CE1020 | Contact Hours: 2
Infant Falls and Drops
The objective of this activity is to provide information to health care professionals about infant falls and drops during the immediate postpartum hospitalization. Following the completion of this activity, you will be able to:
1. Identify the difference between infant falls and infant drops.
2. Identify risk factors contributing to infant falls and drops and how to modify those risk factors.
3. Describe what makes an infant high falls risk and how to screen infants for falls risk.
4. Identify established standard precautions for prevention of infant falls and drops in all infants regardless of falls risk status.
5. Describe interventions to take with high falls risk infants to decrease the risk of falls and drops.
Olivia Campbell, RN
CRITERIA FOR SUCCESSFUL COMPLETION
All learners must complete the entire activity and complete the evaluation to receive contact hours.
APPROVAL STATEMENT (ACCREDITATION INFORMATION)
This nursing continuing professional development activity was approved by the Ohio Nurses Association, an accredited approver by the American Nurses Credentialing Center’s Commission on Accreditation. (OBN-001-91).
In addition to states that accept American Nurses Credentialing Center (ANCC) courses, CE Leaders is an approved provider by the Florida Board of Nursing, and a registered provider with the Arkansas State Board of Nursing, District of Columbia Board of Nursing, Georgia Board of Nursing, Kentucky Board of Nursing, New Mexico Board of Nursing, South Carolina Board of Nursing and West Virginia Board of Registered Nurses (Provider # 50-33450).
RELEVANT FINANCIAL RELATIONSHIP
No one with the ability to control content of this activity has a relevant financial relationship with an ineligible company.
The best day of a patient’s life, their little bundle of joy has arrived: the woes of pregnancy, the trials of labor and delivery, nothing else matters anymore besides the tiny life in their arms. No one- health care professionals, parents, visitors- expect this infant to be a victim of an infant fall or drop. There is a common misconception that infant falls and drops are uncommon when “it has been estimated that 600 to 1,600 newborns in the United States experience an in-hospital fall every year” (1). The rate of infant falls and drops during the postpartum hospitalization is estimated due to the stigma surrounding and infant fall/drop which leads to underreporting (2). While there are numerous causes of newborn falls/drops, assessment of infants for a falls risk status is rarely performed. According to the CDC, the third leading cause of infant mortality in 2018 was injuries (3) such as those sustained during a fall or drop. With everything at stake for the newborn and their family, most health care providers are still not assessing infants upon admission for their falls risk and identifying means to reduce the potential for a fall/drop to occur.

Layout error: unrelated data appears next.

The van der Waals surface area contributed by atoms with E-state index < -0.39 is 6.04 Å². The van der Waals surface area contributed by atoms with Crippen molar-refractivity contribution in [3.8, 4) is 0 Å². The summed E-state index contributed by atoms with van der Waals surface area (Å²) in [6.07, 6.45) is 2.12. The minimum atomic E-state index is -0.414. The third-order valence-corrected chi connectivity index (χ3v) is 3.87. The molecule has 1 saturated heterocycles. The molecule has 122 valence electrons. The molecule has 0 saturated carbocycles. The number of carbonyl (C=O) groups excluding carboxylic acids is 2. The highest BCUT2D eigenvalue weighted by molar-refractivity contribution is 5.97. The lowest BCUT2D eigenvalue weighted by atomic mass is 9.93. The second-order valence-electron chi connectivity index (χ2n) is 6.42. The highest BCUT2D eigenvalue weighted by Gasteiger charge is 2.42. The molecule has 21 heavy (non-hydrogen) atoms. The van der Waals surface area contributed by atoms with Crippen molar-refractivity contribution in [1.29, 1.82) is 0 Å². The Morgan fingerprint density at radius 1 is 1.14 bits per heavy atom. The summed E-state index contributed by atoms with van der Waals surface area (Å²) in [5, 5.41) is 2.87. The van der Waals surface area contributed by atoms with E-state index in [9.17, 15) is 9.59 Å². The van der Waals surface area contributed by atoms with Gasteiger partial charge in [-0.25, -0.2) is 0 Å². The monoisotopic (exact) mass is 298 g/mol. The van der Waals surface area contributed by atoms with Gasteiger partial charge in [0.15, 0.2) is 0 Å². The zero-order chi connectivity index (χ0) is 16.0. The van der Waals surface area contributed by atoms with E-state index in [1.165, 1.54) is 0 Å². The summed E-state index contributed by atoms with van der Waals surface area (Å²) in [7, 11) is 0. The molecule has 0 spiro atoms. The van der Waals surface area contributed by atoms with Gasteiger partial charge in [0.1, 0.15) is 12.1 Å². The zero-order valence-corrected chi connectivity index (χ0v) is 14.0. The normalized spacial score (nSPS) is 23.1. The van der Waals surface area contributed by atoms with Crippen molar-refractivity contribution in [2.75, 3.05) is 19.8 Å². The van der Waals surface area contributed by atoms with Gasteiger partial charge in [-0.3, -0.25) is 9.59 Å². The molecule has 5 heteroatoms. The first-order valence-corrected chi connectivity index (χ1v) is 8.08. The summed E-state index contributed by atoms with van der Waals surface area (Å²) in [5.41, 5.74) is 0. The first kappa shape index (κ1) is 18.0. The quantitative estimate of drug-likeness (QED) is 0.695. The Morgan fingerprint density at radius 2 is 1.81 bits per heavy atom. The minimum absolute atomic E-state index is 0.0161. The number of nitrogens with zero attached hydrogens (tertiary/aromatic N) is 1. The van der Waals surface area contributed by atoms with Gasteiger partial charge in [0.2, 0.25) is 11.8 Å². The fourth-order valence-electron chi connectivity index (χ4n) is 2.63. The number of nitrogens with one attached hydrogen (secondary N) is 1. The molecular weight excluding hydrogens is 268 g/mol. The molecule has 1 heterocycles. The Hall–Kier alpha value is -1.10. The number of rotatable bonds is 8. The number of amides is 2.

1. Preventing newborn falls and drops. Quick Safety: An advisory on safety & quality issues. Available at https://www.jointcommission.org/-/media/tjc/newsletters/quick_safety_issue_40_2018_newborn_falls_dropspdf.pdf?db=web&hash=A91597BE199080F84BD4EA5261F3B48B&hash=A91597BE199080F84BD4EA5261F3B48B. Published March 2018. Last accessed on June 6, 2022.
2. Condo DiCioccio H, Miner J. Prevention of Newborn Falls/Drops in the Hospital: AWHONN Practice Brief Number 9. JOGNN. Available at https://doi.org/10.1016/j.jogn.2020.06.004. Published August 11, 2020. Last accessed on June 6, 2022.
3. Infant mortality. Centers for Disease Control and Prevention. Available at https://www.cdc.gov/reproductivehealth/maternalinfanthealth/infantmortality.htm#causes. Published September 8, 2021. Last accessed on June 8, 2022.
4. Corley H. What's the difference between infants, newborns, babies, and toddlers? Verywell Family. Available at https://www.verywellfamily.com/difference-between-baby-newborn-infant-toddler-293848#:~:text=source%20you%20consult.-,Definitions,newborns%2C%20infants%2C%20and%20toddlers. Published January 13, 2020. Last accessed on June 8, 2022.
5. Preventing postpartum newborn falls in the hospital. Consult QD. Available at https://consultqd.clevelandclinic.org/preventing-postpartum-newborn-falls-in-the-hospital/. Published June 6, 2018. Last accessed on June 8, 2022.
6. Rouse MD, Close J, Prante C, Boyd S. Implementation of the Humpty Dumpty Falls Scale: A Quality-Improvement Project. Journal of Emergency Nursing. Available at https://www.jenonline.org/article/S0099-1767%2812%2900547-8/fulltext. Published January 21, 2013. Last accessed on June 11, 2022.
7. McNeely HL, Thomason KK, Tong S. Pediatric fall risk assessment tool comparison and validation study. Journal of Pediatric Nursing. 2018;41:96-103. doi:10.1016/j.pedn.2018.02.010.
8. Falls Prevention. prd-medweb-cdn.s3.amazonaws.com. Available at https://prd-medweb-cdn.s3.amazonaws.com/documents/sss2/files/PED_FALLS_Prevention_Graff-Pif_10_13.pdf. Last accessed on June 11, 2022.
9. Ainsworth RM, Summerlin-Long S, Mog C. A Comprehensive Initiative to Prevent Falls Among Newborns. Nursing for Women's Health. June 2016. Available at https://doi.org/10.1016/j.nwh.2016.04.025. Last accessed on June 11, 2022.
10. Safe sleep. Home/ Patient Care/ Safe Sleep. Available at https://www.aap.org/en/patient-care/safe-sleep/. Last accessed on June 12, 2022.